Reactions and counter-reactions have been trailing the release of the new JAMB admission screening model, which is supposed to be a guideline for admitting students into tertiary institutions in the country.
What many do not know is that the admission process into Nigerian tertiary institutions has never been and will never be transparent or predictable as long as the current factors surrounding it remain.
What I mean is that even with the current JAMB admission model, you still cannot confidently tell if you are qualified or not qualified for admission this year.
Until the admission model becomes such that a candidate can confidently predict his or her admission before the admission list is released and it turns out so, then we still do not have a credible admission model.
What makes you even think that institutions will religiously follow this model without undue compromise? By the way, don’t mind my tone. I’m only trying to bare the situation in black and white.
JAMB has disclosed that institutions will only screen candidates sent to them by JAMB. The question is on what basis will JAMB determine the candidates to be sent to a particular institution? Don’t try to guess. The simple truth is that you don’t really know.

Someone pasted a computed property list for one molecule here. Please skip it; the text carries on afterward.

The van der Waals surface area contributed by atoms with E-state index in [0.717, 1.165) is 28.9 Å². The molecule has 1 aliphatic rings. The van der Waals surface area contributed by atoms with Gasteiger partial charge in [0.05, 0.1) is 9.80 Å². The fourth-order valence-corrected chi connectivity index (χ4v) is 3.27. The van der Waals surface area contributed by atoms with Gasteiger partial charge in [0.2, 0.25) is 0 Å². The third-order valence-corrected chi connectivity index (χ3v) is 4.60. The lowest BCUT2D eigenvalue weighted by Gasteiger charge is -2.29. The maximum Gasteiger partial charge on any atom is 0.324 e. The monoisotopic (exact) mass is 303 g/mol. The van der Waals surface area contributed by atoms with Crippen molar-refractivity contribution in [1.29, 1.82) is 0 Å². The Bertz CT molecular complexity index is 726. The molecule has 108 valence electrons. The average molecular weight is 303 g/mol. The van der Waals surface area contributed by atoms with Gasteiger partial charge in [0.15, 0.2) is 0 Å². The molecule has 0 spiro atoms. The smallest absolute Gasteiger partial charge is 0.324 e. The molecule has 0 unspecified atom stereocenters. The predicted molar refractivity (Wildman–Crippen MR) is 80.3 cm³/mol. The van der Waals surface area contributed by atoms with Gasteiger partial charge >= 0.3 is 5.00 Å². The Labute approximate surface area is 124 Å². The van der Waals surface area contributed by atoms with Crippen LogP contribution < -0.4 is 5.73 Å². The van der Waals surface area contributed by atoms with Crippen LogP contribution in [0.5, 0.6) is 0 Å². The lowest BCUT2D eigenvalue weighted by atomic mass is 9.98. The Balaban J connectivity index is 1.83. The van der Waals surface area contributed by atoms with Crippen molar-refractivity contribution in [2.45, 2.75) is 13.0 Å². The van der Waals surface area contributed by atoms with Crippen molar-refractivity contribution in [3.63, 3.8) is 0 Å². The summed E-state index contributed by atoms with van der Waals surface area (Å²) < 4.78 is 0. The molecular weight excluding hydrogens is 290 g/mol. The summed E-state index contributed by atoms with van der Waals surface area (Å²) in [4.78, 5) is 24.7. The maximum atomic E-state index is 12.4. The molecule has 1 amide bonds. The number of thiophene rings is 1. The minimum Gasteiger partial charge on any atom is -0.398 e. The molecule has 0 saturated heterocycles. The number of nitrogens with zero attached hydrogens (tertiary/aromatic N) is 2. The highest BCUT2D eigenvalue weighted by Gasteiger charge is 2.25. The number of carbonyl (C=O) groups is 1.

As long as factors like catchment area, educationally less developed States (ELDS), admission quota, and other subtle ones remain determinants of admission into Nigerian tertiary institutions, I don’t think the new JAMB admission model makes any substantive difference because at the end of the day you still won’t be able to determine or tell what factors qualified or disqualified you for admission as the case may be.
This has always been the situation in previous years, where by a candidate that scored above the required cut-off mark for a particular course is denied admission and another candidate that scored less is given admission into the same course. Do you think the new JAMB admission model will change any of that? No way! As long as the factors I mentioned earlier remain, nothing will change in that regard.
In most countries, tertiary institutions have their requirements, once you meet the requirements, your admission is as sure as death. It’s that simple. But you cannot say that about Nigeria. May be we will develop to that level with time when our institutions have developed the capacity to accommodate the teeming population of admission seekers yearly. But for now, the present reality remains.
If you are still wondering what I am driving at, let me spell it out; admission into Nigerian tertiary institutions as it stands is more like 50% effort and 50% game of luck.
So instead of breaking your head over what the new JAMB admission model means and does not mean, you should rather make sure you put in your own part of the 50% and then count on luck, influence or what my church folks will call divine favour to produce the other 50% for you.